Modern pollen-representation of some boreal species on islands in a large lake in Canada.
Isabelle Larocque, I.D. Campbell, R.H.W. Bradshaw, Yves Bergeron.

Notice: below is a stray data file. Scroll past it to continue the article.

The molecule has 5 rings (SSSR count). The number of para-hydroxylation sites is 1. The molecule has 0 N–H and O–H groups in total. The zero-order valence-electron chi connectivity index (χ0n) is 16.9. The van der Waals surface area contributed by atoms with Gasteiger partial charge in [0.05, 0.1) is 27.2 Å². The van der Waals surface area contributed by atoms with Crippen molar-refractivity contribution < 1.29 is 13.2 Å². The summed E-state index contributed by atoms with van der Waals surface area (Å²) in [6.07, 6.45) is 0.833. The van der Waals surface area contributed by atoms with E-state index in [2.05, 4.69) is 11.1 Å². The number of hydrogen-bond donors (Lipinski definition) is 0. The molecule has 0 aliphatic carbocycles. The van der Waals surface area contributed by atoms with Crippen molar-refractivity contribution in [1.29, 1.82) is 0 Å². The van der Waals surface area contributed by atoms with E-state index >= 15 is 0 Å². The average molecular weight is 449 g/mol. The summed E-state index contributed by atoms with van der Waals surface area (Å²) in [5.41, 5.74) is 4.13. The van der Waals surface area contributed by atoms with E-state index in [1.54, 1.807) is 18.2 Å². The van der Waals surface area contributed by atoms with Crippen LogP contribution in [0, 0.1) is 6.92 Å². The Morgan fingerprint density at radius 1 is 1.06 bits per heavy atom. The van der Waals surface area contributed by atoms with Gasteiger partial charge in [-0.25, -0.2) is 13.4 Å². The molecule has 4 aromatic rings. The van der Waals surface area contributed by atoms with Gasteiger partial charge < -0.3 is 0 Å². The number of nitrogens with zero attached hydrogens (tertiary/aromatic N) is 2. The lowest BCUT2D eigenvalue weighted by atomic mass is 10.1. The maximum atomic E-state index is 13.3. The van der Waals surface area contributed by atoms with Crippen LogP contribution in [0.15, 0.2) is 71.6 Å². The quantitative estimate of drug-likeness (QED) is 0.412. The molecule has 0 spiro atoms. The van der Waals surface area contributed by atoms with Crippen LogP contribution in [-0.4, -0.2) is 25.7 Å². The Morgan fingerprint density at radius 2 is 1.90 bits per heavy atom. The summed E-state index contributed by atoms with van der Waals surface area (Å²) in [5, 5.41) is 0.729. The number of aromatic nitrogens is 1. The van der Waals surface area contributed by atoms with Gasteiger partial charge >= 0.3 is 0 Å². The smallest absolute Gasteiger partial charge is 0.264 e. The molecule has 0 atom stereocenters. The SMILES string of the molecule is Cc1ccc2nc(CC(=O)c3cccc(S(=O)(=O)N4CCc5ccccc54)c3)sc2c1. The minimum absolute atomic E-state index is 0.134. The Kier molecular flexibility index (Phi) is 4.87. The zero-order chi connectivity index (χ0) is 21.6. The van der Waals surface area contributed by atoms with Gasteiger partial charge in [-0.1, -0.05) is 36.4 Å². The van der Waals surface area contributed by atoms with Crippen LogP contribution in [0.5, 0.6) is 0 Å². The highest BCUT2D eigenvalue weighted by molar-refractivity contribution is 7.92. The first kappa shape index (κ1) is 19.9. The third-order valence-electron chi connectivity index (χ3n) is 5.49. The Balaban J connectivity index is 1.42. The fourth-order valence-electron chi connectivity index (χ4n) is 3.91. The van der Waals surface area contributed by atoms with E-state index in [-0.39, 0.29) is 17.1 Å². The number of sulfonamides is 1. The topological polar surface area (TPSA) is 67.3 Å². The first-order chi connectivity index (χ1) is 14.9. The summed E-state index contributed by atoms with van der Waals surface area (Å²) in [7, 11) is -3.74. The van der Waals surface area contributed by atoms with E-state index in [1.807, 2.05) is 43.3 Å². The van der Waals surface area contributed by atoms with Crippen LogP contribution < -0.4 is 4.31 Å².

Studies of pollen source areas of closed-canopy sites are contradictory. Some authors found that closed-canopy sites mainly collect local pollen while others found more distant sources. This dichotomy might stem from the use of canopies of varying degrees of closure, and from variations in the pollen productivity of the local vegetation and the background pollen rain. Here, 30 islands were used to evaluate the pollen sources of closed-canopy sites. We compared pollen with the forest inventory in three quadrat sizes: 100, 400 m2 and on the whole island. Regression analyses showed that most pollen of Picea spp., Pinus spp., and Betula spp. comes from within the 400 m2 quadrat. Abies balsamea and Thuja occidentalis showed no relationship with vegetation in any of the quadrats considered, suggesting a more regional source. Insularity and island size are important factors influencing the pollen source area; correlations were stronger on islands located 1200 m from the nearest shore and on islands > 50 ha. These results suggest that closed-canopy sites on islands may be useful in stand-level vegetation history reconstruction through pollen analysis, but that caution must be exercised in separating the local and regional signals. (C) 2000 Elsevier Science B.V. All rights reserved.